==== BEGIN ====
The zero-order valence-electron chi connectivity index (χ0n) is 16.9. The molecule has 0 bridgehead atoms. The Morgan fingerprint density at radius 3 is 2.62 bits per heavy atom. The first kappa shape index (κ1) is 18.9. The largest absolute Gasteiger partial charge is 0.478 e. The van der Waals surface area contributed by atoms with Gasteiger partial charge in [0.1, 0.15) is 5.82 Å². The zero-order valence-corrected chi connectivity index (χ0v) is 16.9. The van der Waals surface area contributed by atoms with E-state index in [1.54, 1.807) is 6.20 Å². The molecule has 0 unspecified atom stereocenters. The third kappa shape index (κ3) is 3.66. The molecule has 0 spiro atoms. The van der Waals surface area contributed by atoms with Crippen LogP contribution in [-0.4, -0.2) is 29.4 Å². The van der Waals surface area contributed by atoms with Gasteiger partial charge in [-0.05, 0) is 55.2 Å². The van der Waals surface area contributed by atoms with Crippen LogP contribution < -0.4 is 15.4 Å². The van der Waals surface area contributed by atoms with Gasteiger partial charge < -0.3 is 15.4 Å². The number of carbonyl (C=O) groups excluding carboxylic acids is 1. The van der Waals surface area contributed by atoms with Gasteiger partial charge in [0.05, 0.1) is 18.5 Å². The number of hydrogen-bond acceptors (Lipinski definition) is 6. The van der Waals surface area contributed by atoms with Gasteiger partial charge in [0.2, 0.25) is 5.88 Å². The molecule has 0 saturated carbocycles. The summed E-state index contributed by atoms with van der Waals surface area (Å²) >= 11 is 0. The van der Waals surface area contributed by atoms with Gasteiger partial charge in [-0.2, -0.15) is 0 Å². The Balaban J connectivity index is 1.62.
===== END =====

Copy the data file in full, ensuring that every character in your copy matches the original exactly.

The zero-order valence-electron chi connectivity index (χ0n) is 16.9. The molecule has 0 bridgehead atoms. The Morgan fingerprint density at radius 3 is 2.62 bits per heavy atom. The first kappa shape index (κ1) is 18.9. The largest absolute Gasteiger partial charge is 0.478 e. The van der Waals surface area contributed by atoms with Gasteiger partial charge in [0.1, 0.15) is 5.82 Å². The zero-order valence-corrected chi connectivity index (χ0v) is 16.9. The van der Waals surface area contributed by atoms with E-state index in [1.54, 1.807) is 6.20 Å². The molecule has 0 unspecified atom stereocenters. The third kappa shape index (κ3) is 3.66. The molecule has 0 spiro atoms. The van der Waals surface area contributed by atoms with Crippen LogP contribution in [-0.4, -0.2) is 29.4 Å². The van der Waals surface area contributed by atoms with Gasteiger partial charge in [-0.05, 0) is 55.2 Å². The van der Waals surface area contributed by atoms with Crippen LogP contribution < -0.4 is 15.4 Å². The van der Waals surface area contributed by atoms with Gasteiger partial charge < -0.3 is 15.4 Å². The number of carbonyl (C=O) groups excluding carboxylic acids is 1. The van der Waals surface area contributed by atoms with Gasteiger partial charge in [0.05, 0.1) is 18.5 Å². The number of hydrogen-bond acceptors (Lipinski definition) is 6. The van der Waals surface area contributed by atoms with Gasteiger partial charge in [0.2, 0.25) is 5.88 Å². The molecule has 0 saturated carbocycles. The summed E-state index contributed by atoms with van der Waals surface area (Å²) >= 11 is 0. The van der Waals surface area contributed by atoms with Gasteiger partial charge in [-0.2, -0.15) is 0 Å². The Balaban J connectivity index is 1.62.